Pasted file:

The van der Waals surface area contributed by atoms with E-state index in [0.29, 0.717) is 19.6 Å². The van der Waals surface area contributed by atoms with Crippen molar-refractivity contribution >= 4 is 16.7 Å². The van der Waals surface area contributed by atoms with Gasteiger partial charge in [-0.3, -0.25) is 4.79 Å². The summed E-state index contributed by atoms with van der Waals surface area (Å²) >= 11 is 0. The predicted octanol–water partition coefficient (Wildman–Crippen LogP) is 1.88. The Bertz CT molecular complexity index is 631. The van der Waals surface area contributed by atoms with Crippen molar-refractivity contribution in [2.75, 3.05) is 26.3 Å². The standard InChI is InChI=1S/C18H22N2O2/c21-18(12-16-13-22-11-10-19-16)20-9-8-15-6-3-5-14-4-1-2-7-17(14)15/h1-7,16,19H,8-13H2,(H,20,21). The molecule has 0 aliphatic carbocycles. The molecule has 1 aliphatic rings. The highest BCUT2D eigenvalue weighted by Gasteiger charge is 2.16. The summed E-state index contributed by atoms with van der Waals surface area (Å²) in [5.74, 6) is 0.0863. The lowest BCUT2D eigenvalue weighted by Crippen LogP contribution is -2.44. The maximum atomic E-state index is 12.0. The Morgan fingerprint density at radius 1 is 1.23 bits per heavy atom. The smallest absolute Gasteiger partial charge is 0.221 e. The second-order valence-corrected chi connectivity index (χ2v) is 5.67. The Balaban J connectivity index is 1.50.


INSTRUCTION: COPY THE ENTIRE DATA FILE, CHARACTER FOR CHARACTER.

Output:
The van der Waals surface area contributed by atoms with E-state index in [0.29, 0.717) is 19.6 Å². The van der Waals surface area contributed by atoms with Crippen molar-refractivity contribution >= 4 is 16.7 Å². The van der Waals surface area contributed by atoms with Gasteiger partial charge in [-0.3, -0.25) is 4.79 Å². The summed E-state index contributed by atoms with van der Waals surface area (Å²) >= 11 is 0. The predicted octanol–water partition coefficient (Wildman–Crippen LogP) is 1.88. The Bertz CT molecular complexity index is 631. The van der Waals surface area contributed by atoms with Crippen molar-refractivity contribution in [2.75, 3.05) is 26.3 Å². The standard InChI is InChI=1S/C18H22N2O2/c21-18(12-16-13-22-11-10-19-16)20-9-8-15-6-3-5-14-4-1-2-7-17(14)15/h1-7,16,19H,8-13H2,(H,20,21). The molecule has 0 aliphatic carbocycles. The molecule has 1 aliphatic rings. The highest BCUT2D eigenvalue weighted by Gasteiger charge is 2.16. The summed E-state index contributed by atoms with van der Waals surface area (Å²) in [5.74, 6) is 0.0863. The lowest BCUT2D eigenvalue weighted by Crippen LogP contribution is -2.44. The maximum atomic E-state index is 12.0. The Morgan fingerprint density at radius 1 is 1.23 bits per heavy atom. The smallest absolute Gasteiger partial charge is 0.221 e. The second-order valence-corrected chi connectivity index (χ2v) is 5.67. The Balaban J connectivity index is 1.50.